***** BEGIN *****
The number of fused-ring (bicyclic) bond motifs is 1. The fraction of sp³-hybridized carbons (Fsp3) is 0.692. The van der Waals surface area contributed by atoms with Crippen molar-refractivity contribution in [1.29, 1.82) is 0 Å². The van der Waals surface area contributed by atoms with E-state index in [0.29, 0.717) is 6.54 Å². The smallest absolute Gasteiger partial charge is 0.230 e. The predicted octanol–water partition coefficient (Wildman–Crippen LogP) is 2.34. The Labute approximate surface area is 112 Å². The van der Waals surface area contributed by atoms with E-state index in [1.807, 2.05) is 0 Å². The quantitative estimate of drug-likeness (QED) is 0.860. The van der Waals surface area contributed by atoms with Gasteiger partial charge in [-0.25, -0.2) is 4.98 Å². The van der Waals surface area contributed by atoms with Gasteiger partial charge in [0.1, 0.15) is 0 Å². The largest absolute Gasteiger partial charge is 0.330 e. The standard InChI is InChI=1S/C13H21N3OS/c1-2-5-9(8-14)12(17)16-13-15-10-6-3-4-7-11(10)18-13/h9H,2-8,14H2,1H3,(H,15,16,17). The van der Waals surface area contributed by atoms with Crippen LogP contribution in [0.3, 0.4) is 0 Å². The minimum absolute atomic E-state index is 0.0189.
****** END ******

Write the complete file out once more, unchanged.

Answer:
The number of fused-ring (bicyclic) bond motifs is 1. The fraction of sp³-hybridized carbons (Fsp3) is 0.692. The van der Waals surface area contributed by atoms with Crippen molar-refractivity contribution in [1.29, 1.82) is 0 Å². The van der Waals surface area contributed by atoms with E-state index in [0.29, 0.717) is 6.54 Å². The smallest absolute Gasteiger partial charge is 0.230 e. The predicted octanol–water partition coefficient (Wildman–Crippen LogP) is 2.34. The Labute approximate surface area is 112 Å². The van der Waals surface area contributed by atoms with E-state index in [1.807, 2.05) is 0 Å². The quantitative estimate of drug-likeness (QED) is 0.860. The van der Waals surface area contributed by atoms with Gasteiger partial charge in [-0.25, -0.2) is 4.98 Å². The van der Waals surface area contributed by atoms with Gasteiger partial charge in [0.1, 0.15) is 0 Å². The largest absolute Gasteiger partial charge is 0.330 e. The standard InChI is InChI=1S/C13H21N3OS/c1-2-5-9(8-14)12(17)16-13-15-10-6-3-4-7-11(10)18-13/h9H,2-8,14H2,1H3,(H,15,16,17). The van der Waals surface area contributed by atoms with Crippen LogP contribution in [0.3, 0.4) is 0 Å². The minimum absolute atomic E-state index is 0.0189.